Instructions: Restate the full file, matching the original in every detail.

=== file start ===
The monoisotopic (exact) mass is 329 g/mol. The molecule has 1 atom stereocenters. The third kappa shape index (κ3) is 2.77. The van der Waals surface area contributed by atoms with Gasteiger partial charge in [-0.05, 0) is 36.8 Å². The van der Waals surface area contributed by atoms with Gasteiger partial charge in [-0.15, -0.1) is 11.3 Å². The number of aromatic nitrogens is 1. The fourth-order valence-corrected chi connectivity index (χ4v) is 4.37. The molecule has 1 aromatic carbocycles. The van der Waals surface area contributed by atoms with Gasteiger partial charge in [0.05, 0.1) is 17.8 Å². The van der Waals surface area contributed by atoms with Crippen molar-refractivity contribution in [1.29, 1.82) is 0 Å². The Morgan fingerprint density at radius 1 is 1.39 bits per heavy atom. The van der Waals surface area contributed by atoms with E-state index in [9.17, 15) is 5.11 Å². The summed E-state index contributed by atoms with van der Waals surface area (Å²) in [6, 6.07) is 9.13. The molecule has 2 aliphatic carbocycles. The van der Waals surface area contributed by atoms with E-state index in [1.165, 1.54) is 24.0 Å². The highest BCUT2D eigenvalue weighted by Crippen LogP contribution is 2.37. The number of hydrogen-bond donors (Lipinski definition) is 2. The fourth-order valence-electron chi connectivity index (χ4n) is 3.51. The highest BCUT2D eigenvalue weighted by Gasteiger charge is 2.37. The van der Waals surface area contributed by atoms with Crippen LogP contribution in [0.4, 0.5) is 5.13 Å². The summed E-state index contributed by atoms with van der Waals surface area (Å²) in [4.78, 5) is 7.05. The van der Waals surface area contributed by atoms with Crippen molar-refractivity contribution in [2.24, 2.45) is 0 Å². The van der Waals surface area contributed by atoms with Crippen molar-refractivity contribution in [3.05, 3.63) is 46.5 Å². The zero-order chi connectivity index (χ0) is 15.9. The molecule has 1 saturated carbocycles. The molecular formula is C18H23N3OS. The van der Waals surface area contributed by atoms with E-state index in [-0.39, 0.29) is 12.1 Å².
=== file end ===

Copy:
The monoisotopic (exact) mass is 329 g/mol. The molecule has 1 atom stereocenters. The third kappa shape index (κ3) is 2.77. The van der Waals surface area contributed by atoms with Gasteiger partial charge in [-0.05, 0) is 36.8 Å². The van der Waals surface area contributed by atoms with Gasteiger partial charge in [-0.15, -0.1) is 11.3 Å². The number of aromatic nitrogens is 1. The fourth-order valence-corrected chi connectivity index (χ4v) is 4.37. The molecule has 1 aromatic carbocycles. The van der Waals surface area contributed by atoms with Gasteiger partial charge in [0.05, 0.1) is 17.8 Å². The van der Waals surface area contributed by atoms with Crippen molar-refractivity contribution in [1.29, 1.82) is 0 Å². The Morgan fingerprint density at radius 1 is 1.39 bits per heavy atom. The van der Waals surface area contributed by atoms with E-state index in [9.17, 15) is 5.11 Å². The summed E-state index contributed by atoms with van der Waals surface area (Å²) in [6, 6.07) is 9.13. The molecule has 2 aliphatic carbocycles. The van der Waals surface area contributed by atoms with E-state index in [1.165, 1.54) is 24.0 Å². The highest BCUT2D eigenvalue weighted by Crippen LogP contribution is 2.37. The number of hydrogen-bond donors (Lipinski definition) is 2. The fourth-order valence-electron chi connectivity index (χ4n) is 3.51. The highest BCUT2D eigenvalue weighted by Gasteiger charge is 2.37. The van der Waals surface area contributed by atoms with Crippen LogP contribution in [0.4, 0.5) is 5.13 Å². The summed E-state index contributed by atoms with van der Waals surface area (Å²) in [4.78, 5) is 7.05. The van der Waals surface area contributed by atoms with Crippen molar-refractivity contribution in [2.24, 2.45) is 0 Å². The van der Waals surface area contributed by atoms with Crippen molar-refractivity contribution in [3.05, 3.63) is 46.5 Å². The zero-order chi connectivity index (χ0) is 15.9. The molecule has 1 saturated carbocycles. The molecular formula is C18H23N3OS. The van der Waals surface area contributed by atoms with E-state index in [-0.39, 0.29) is 12.1 Å².